walking, deep listening, generative practice

The first iteration of this work took place at New Bridge Project, Newcastle in summer 2021. The second phase is currently underway as part of a year long 'artist-in-resonance' role with Dancing on the Edge, a festival of movement based in Amsterdam. Participants are invited into a year-long co-enquiry into deep listening as a transformative collective practice, using the guiding principle of ‘starting from where we find ourselves’.

This phrase emerges from writer, thinker and co-founder of Dark Mountain and A School Called Home, Dougald Hine’s response to a pilgrimage I recently completed (see The Book Of Visions project), describing it as ‘an act of weaving, stitching together the torn fabric, starting from where we find ourselves.’ The phrase calls us into dialogue with our surroundings and each other. It calls us to notice with whom or what we share space and time, to behold our relationships with tangible and intangible worlds, to act out of a sense of kinship. It calls us to hold space not just for positive futures and collective yearning, but also for the grief and trauma of our entangled realities, and for that which does not make sense right now.

Co-listening is an exploratory collective practice that focuses on transformative listening by freeing participants from the need to respond, a key principle of which is to listen for understanding rather than agreement. Anyone wishing to experience the practice can join a monthly session here

I am keeping an irregular journal of the practice as it develops. Here are some examples:


To use, the same rationale of the sessions, where I find myself in the process is in a space of both intimacy and spaciousness. Intimate because the sessions have been characterised by an uncommon openness that moves me every time, and spacious because they could develop in any direction. The beginning of the process was quite nerve-wracking, like any exploratory practice. Holding space for whatever emerges is not easy, especially the first time. As the sessions have gone on, I find it easier to let go, trying to become less like a facilitator. After the end of the second session, in which there was quite a bit of silence, my sense was that it hadn’t gone well. However, what followed when we closed the circle was an extremely rich conversation, in which I learned that silence does not equal disengagement. We decided in this conversation that sharing need not be in English, or even in verbal language. A sense of the process, I could even say ritual, carrying this loose collective of people who choose to be in this space, grows with each session.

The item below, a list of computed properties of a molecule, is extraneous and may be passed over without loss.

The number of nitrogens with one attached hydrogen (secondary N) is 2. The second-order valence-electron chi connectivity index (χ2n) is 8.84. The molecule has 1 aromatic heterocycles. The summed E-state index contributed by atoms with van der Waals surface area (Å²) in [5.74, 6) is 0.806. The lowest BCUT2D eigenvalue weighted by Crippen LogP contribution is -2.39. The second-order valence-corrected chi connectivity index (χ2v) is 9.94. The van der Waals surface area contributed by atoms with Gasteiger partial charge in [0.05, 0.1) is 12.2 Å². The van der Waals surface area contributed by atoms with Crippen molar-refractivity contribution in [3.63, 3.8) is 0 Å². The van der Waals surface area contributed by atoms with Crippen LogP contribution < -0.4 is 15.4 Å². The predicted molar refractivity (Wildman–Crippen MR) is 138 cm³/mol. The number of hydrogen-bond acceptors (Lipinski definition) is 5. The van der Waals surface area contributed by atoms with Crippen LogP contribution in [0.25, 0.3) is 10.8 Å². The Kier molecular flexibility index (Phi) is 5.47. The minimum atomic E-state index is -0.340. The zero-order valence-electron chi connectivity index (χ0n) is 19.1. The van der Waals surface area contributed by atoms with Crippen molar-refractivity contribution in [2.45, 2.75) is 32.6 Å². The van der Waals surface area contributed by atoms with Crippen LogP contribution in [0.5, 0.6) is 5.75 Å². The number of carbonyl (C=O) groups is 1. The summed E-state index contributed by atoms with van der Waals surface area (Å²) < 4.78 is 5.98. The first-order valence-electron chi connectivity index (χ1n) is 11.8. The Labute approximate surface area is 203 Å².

I have been describing what we are doing as ‘deep listening as a transformative collective practice’ but inevitably this shortens to ‘deep listening’. For background, deep listening is a very well established practice initiated and developed by Pauline Oliveros until her death, and her work has been continued globally since. In May of this year, it would have been Pauline Oliveros’ 90th birthday, and to coincide, a new edition of her book ‘Quantum Listening’ was published. The book is described as a manifesto for listening as activism, foregrounding compassion and peace as the basis for our actions in the world, which resonates strongly with my own founding intentions for this space. I hope we can experiment with some of these exercises together in future sessions.


We listen to each other speaking and we listen to each other refrain from speaking. We listen together to sounds from our individual environments that punctuate our shared silence: children playing in Amsterdam, birds in a tree in Alexandria, a coffee being delivered to a cafe table in Palermo, the dusk falling in Paris, a laptop overheating in Sheffield. We listen to the silences that we build together, which have something of a healing quality for the knowing that we have built them together.

We have now been developing this practice together for six months, with new and now familiar faces arriving each time, and what I have been most struck by as the sessions have progressed, is how each time is so markedly different. The rhythm and feel of each session is distinct, held by the growing experience within the group, and also invigorated by those experiencing it for the first time.

I have been learning from the writing and thinking Pauline Oliveros, the founder of the deep listening movement, and noticed something that Pauline’s life partner Ione mentioned in her recollections about her experience of facilitating Pauline’s ‘Tuning meditation’, from her well-known work Sonic Meditations (1971). The instruction for the meditation is:

“Inhale deeply; exhale on the note of your choice; listen to the sounds around you, and match your next note to one of them; on your next breath make a note no one else is making; repeat. Call it listening out loud.”

Recalling facilitating this work with audiences, Ione recalls how, in the exercise of ‘listening to our listening’, as she describes it, ‘something special, something both old and new, occurred. Something healing’. Pauline herself once spoke about how practiced listening continues to evolve, consistently yielding new information, and there is something of this beginning to emerge out of our sessions.

One recent session began to feel like a magical séance, as multiple synchronicities curiously wove themselves through the fabric of our shared space, so that all we could do was to laugh together. The last session took place over dusk for many of the localities on the call, and as our windows darkened, we listened to each other speak in shared and native languages. For some this meant casting words into the void, not knowing if they were being understood, and for others it meant listening beyond language to what else is held in the voice.

We continue with our experiment.